When I heard that Microsoft has recently release Skype Bot as a Service and was talking openly about conversations as a platform (blink), I pretty much had the same experience as an abacus sales man at a Casio convention. I hear the words, but don’t know (yet) what half of them mean. Are you plugging in your applications into Cortana? If you have not had enough yet, there is a round-up of more innovations from WPC here.
DDLS has been working on a pilot programme for a MOOC for the Microsoft Professional Microsoft Degree, a "university-calibre" curriculum for professionals at any stage of their career. The program launches with an initial offering in data science. DDLS is one of only three partners in the pilot and the only one in Australia. This is a huge and exciting development and we are excited to bring this to market over the coming months. Learning as a Service. Watch this space.
The degree looks great, but that is not the biggy in the training world, no siree bob as our American cousins might say. I’ve had the opportunity to work on some great learning projects over the years, from grad programs for banks to social media enablement training for the security services. My dream training gig? Anything aircraft. Say, finding your way around a Rolls Royce Trent Jet Engine. My first question would be, how many engines can I get for the classes? In a month that has gone mad with the augmented reality of Pokemon Go, Microsoft treated us to "hybrid reality" with a non-whimsical demo of HoloLens. As used to train technicians in Japan, a virtual Rolls Royce jet engine that the learner can spin, resize, disassemble and start with the flick of a wrist and a flick of a finger. Think of the wider training opportunities. And, longer term, more valuable than collecting Pokemons from parks and pizza parlours.
Changes at the top
The keynotes on day one were a bit shorter than usual, perhaps because Kevin Turner, Microsoft’s larger than life COO, has left the business. Ex Walmart, Kevin always brought a no nonsense message to the masses in his keynotes. He’d take swipes at the competition with glee, check out his Siri keynote from 2012. He’d talk competitors with the same passion as Ballmer would about developers. With Turner and Baller gone, Microsoft will continue to refine its direction. Satya, whose hand I had the pleasure of shaking, is presiding over a very different Microsoft than the one joined by Kevin Turner 11 years ago. If you really are a Microsoft watcher, Judson Althoff takes over the COO hot seat.
Who said Microsoft just become cool again (and found its mojo)?
The answer to that question may surprise you, it came on day two of WPC where we learnt that the 13,000 people who work at Facebook were all in the cloud, the Office 365 Cloud. Facebook CIO Timothy Campos declaring that Microsoft had got its mojo back and was now “cool again.”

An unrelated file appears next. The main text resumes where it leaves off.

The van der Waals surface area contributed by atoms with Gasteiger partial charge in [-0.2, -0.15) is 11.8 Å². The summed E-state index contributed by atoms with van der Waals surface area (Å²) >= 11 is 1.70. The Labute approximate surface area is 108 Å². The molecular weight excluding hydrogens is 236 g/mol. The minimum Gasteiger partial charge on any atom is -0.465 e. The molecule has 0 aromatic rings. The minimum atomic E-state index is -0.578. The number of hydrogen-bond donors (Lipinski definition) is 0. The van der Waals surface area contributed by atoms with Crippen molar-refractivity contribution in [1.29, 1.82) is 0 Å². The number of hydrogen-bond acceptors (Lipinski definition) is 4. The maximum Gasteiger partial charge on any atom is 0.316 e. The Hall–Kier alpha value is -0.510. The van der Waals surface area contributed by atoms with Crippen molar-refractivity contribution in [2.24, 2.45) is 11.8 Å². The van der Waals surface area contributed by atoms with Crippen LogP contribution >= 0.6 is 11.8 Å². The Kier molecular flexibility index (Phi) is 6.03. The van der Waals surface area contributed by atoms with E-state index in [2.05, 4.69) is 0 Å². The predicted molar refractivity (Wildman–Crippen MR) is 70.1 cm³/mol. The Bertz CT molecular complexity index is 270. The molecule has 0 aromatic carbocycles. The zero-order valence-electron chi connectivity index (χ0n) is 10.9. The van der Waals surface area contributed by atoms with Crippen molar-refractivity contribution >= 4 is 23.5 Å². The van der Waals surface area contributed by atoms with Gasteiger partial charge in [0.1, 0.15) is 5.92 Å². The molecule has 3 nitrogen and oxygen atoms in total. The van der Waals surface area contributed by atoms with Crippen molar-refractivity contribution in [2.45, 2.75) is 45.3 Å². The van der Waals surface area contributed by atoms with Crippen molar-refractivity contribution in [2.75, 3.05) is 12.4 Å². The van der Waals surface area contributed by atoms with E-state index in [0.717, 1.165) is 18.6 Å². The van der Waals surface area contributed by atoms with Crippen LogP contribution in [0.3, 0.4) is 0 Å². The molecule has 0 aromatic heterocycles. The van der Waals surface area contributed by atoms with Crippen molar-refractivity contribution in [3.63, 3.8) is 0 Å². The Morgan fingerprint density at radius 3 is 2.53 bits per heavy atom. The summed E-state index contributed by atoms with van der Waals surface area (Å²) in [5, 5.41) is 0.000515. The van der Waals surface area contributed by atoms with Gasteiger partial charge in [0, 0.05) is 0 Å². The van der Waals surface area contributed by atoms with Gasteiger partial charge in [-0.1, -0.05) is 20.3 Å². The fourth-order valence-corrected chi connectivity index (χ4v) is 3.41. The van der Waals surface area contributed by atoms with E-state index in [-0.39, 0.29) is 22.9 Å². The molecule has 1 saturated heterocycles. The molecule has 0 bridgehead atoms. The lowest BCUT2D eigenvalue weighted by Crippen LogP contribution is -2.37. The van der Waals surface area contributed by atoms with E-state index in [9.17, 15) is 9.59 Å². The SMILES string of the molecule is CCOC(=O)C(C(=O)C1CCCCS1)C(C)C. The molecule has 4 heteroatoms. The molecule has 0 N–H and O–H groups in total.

Microsoft is clearly doing something right… increased revenues and rising profits just announced. I bet Azure Cortana Intelligence Suite saw that coming.
The DDLS team were so excited to be called out as the winner of the 2016 Global Learning Partner of the Year. In our 25th year. Our entry was based on a multi-faceted project we did for an Australian government department. We took on the might of the US, the stiff upper lip of the British, the efficiency of the Germans, and won. So let’s see the pictures.
We were all in DDLS polo shirts and a medal for 10 years + service to WPC. The green lanyard means this individual is a mentor. That's me, always giving.
This is day one and the view from the winners’ pen.... pretty cool to be cheered by 16,000 + people.
Luckily there were seven Australian winners, including good friends like Filipa Preston and Nicki Bowers.
This is me, an award, and Gavriella Schuster, Microsoft's new Corporate Vice President, WW Partner Group.
We also received a Learning Trophy, presented here to Mike Devitt and myself by Alison Cunard and Kyle Uphoff
We also got a call out at the APAC keynote, this time with a hug from Valerie Beaulieu-James, GM Small, Medium Business & Partners Asia-Pacific - Microsoft. She is a lovely lady.
The view from the stage. The good looking chap in the middle of the photo is Alan Watts, Microsoft PSE from Perth.
...and finally, it would not be a Duffield photo session without that "pose”. Seen here with Pip Marlow, MD Microsoft Australia, Mike Devitt, Sales Director for DDLS and Alan Watts, PSE Microsoft.
I'm exited to see the wealth of "new" from Microsoft. If you are an IT Pro who has been in a bunker for three years, you'd emerge to an unrecognisable Microsoft. And it's great. This Abacus salesman is off to learn how to use the new Casio PRIZM fx-CG10.